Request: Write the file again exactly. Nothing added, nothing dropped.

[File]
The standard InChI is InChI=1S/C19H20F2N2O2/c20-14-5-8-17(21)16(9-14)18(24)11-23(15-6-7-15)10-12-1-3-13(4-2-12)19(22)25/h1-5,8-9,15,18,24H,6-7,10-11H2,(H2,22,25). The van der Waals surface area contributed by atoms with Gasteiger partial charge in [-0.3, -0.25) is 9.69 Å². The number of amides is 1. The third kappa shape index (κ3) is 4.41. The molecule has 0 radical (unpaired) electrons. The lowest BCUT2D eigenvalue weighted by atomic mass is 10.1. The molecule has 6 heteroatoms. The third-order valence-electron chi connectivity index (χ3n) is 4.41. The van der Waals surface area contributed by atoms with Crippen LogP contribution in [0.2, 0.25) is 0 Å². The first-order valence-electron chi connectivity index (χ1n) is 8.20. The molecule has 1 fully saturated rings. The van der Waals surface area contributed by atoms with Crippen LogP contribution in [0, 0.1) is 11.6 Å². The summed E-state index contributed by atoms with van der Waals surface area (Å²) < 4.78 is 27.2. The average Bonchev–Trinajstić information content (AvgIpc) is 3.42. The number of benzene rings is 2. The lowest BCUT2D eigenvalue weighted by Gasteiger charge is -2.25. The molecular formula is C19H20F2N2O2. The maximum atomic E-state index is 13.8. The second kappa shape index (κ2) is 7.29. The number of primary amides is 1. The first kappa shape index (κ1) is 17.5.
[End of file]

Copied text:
The standard InChI is InChI=1S/C19H20F2N2O2/c20-14-5-8-17(21)16(9-14)18(24)11-23(15-6-7-15)10-12-1-3-13(4-2-12)19(22)25/h1-5,8-9,15,18,24H,6-7,10-11H2,(H2,22,25). The van der Waals surface area contributed by atoms with Gasteiger partial charge in [-0.3, -0.25) is 9.69 Å². The number of amides is 1. The third kappa shape index (κ3) is 4.41. The molecule has 0 radical (unpaired) electrons. The lowest BCUT2D eigenvalue weighted by atomic mass is 10.1. The molecule has 6 heteroatoms. The third-order valence-electron chi connectivity index (χ3n) is 4.41. The van der Waals surface area contributed by atoms with Crippen LogP contribution in [0.2, 0.25) is 0 Å². The first-order valence-electron chi connectivity index (χ1n) is 8.20. The molecule has 1 fully saturated rings. The van der Waals surface area contributed by atoms with Crippen LogP contribution in [0, 0.1) is 11.6 Å². The summed E-state index contributed by atoms with van der Waals surface area (Å²) < 4.78 is 27.2. The average Bonchev–Trinajstić information content (AvgIpc) is 3.42. The number of benzene rings is 2. The lowest BCUT2D eigenvalue weighted by Gasteiger charge is -2.25. The molecular formula is C19H20F2N2O2. The maximum atomic E-state index is 13.8. The second kappa shape index (κ2) is 7.29. The number of primary amides is 1. The first kappa shape index (κ1) is 17.5.